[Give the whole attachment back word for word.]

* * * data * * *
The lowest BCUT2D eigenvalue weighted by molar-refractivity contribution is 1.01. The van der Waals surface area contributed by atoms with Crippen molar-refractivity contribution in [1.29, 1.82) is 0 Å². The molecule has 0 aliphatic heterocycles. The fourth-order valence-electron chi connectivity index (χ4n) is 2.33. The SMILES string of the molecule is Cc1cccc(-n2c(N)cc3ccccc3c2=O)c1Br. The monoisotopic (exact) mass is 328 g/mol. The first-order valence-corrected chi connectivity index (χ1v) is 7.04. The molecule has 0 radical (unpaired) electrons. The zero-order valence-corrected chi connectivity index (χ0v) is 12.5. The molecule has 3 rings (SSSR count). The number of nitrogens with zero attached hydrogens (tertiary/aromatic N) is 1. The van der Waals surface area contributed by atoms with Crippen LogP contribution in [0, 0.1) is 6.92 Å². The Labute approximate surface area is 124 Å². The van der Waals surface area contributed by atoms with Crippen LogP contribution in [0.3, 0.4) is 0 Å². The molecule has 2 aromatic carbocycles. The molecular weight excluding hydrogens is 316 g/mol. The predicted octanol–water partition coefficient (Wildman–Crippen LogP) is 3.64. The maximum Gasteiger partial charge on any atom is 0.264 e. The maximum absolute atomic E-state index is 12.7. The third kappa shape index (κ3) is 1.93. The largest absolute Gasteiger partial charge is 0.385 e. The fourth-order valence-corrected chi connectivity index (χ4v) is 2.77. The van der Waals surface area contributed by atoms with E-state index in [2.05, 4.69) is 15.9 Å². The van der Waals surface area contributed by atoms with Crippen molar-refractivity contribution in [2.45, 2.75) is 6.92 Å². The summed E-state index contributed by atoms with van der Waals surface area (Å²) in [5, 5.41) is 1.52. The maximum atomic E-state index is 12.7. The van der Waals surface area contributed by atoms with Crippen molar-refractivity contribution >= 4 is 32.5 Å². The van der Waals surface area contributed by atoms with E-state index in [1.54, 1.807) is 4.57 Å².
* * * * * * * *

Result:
The lowest BCUT2D eigenvalue weighted by molar-refractivity contribution is 1.01. The van der Waals surface area contributed by atoms with Crippen molar-refractivity contribution in [1.29, 1.82) is 0 Å². The molecule has 0 aliphatic heterocycles. The fourth-order valence-electron chi connectivity index (χ4n) is 2.33. The SMILES string of the molecule is Cc1cccc(-n2c(N)cc3ccccc3c2=O)c1Br. The monoisotopic (exact) mass is 328 g/mol. The first-order valence-corrected chi connectivity index (χ1v) is 7.04. The molecule has 0 radical (unpaired) electrons. The zero-order valence-corrected chi connectivity index (χ0v) is 12.5. The molecule has 3 rings (SSSR count). The number of nitrogens with zero attached hydrogens (tertiary/aromatic N) is 1. The van der Waals surface area contributed by atoms with Crippen LogP contribution in [0, 0.1) is 6.92 Å². The Labute approximate surface area is 124 Å². The van der Waals surface area contributed by atoms with Crippen LogP contribution in [0.3, 0.4) is 0 Å². The molecule has 2 aromatic carbocycles. The molecular weight excluding hydrogens is 316 g/mol. The predicted octanol–water partition coefficient (Wildman–Crippen LogP) is 3.64. The maximum Gasteiger partial charge on any atom is 0.264 e. The maximum absolute atomic E-state index is 12.7. The third kappa shape index (κ3) is 1.93. The largest absolute Gasteiger partial charge is 0.385 e. The fourth-order valence-corrected chi connectivity index (χ4v) is 2.77. The van der Waals surface area contributed by atoms with E-state index in [2.05, 4.69) is 15.9 Å². The van der Waals surface area contributed by atoms with Crippen molar-refractivity contribution in [2.45, 2.75) is 6.92 Å². The summed E-state index contributed by atoms with van der Waals surface area (Å²) in [5, 5.41) is 1.52. The maximum atomic E-state index is 12.7. The van der Waals surface area contributed by atoms with Crippen molar-refractivity contribution >= 4 is 32.5 Å². The van der Waals surface area contributed by atoms with E-state index in [1.54, 1.807) is 4.57 Å².